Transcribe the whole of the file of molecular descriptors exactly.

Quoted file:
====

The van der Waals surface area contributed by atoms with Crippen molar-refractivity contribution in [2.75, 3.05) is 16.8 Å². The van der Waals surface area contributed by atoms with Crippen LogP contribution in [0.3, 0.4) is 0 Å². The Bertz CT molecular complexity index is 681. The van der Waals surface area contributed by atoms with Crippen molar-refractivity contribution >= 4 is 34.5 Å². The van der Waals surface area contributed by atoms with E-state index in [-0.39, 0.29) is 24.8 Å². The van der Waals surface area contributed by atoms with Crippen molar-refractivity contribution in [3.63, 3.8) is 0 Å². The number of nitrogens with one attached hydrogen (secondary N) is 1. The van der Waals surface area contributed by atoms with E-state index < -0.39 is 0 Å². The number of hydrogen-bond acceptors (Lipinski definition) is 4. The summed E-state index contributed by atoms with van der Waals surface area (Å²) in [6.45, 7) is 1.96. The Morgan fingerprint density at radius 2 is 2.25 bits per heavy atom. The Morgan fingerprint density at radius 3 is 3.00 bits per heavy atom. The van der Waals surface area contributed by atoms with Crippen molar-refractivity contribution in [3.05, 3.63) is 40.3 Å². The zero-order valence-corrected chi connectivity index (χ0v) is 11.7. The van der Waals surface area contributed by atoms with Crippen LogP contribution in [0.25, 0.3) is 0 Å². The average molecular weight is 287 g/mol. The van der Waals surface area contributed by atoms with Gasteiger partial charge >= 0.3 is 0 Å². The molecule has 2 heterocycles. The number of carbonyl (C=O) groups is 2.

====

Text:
The van der Waals surface area contributed by atoms with Crippen molar-refractivity contribution in [2.75, 3.05) is 16.8 Å². The van der Waals surface area contributed by atoms with Crippen LogP contribution in [0.3, 0.4) is 0 Å². The Bertz CT molecular complexity index is 681. The van der Waals surface area contributed by atoms with Crippen molar-refractivity contribution >= 4 is 34.5 Å². The van der Waals surface area contributed by atoms with E-state index in [-0.39, 0.29) is 24.8 Å². The van der Waals surface area contributed by atoms with Crippen molar-refractivity contribution in [3.63, 3.8) is 0 Å². The number of nitrogens with one attached hydrogen (secondary N) is 1. The van der Waals surface area contributed by atoms with E-state index < -0.39 is 0 Å². The number of hydrogen-bond acceptors (Lipinski definition) is 4. The summed E-state index contributed by atoms with van der Waals surface area (Å²) in [6.45, 7) is 1.96. The Morgan fingerprint density at radius 2 is 2.25 bits per heavy atom. The Morgan fingerprint density at radius 3 is 3.00 bits per heavy atom. The van der Waals surface area contributed by atoms with Crippen molar-refractivity contribution in [3.05, 3.63) is 40.3 Å². The zero-order valence-corrected chi connectivity index (χ0v) is 11.7. The van der Waals surface area contributed by atoms with Crippen LogP contribution in [0.25, 0.3) is 0 Å². The average molecular weight is 287 g/mol. The van der Waals surface area contributed by atoms with Gasteiger partial charge >= 0.3 is 0 Å². The molecule has 2 heterocycles. The number of carbonyl (C=O) groups is 2.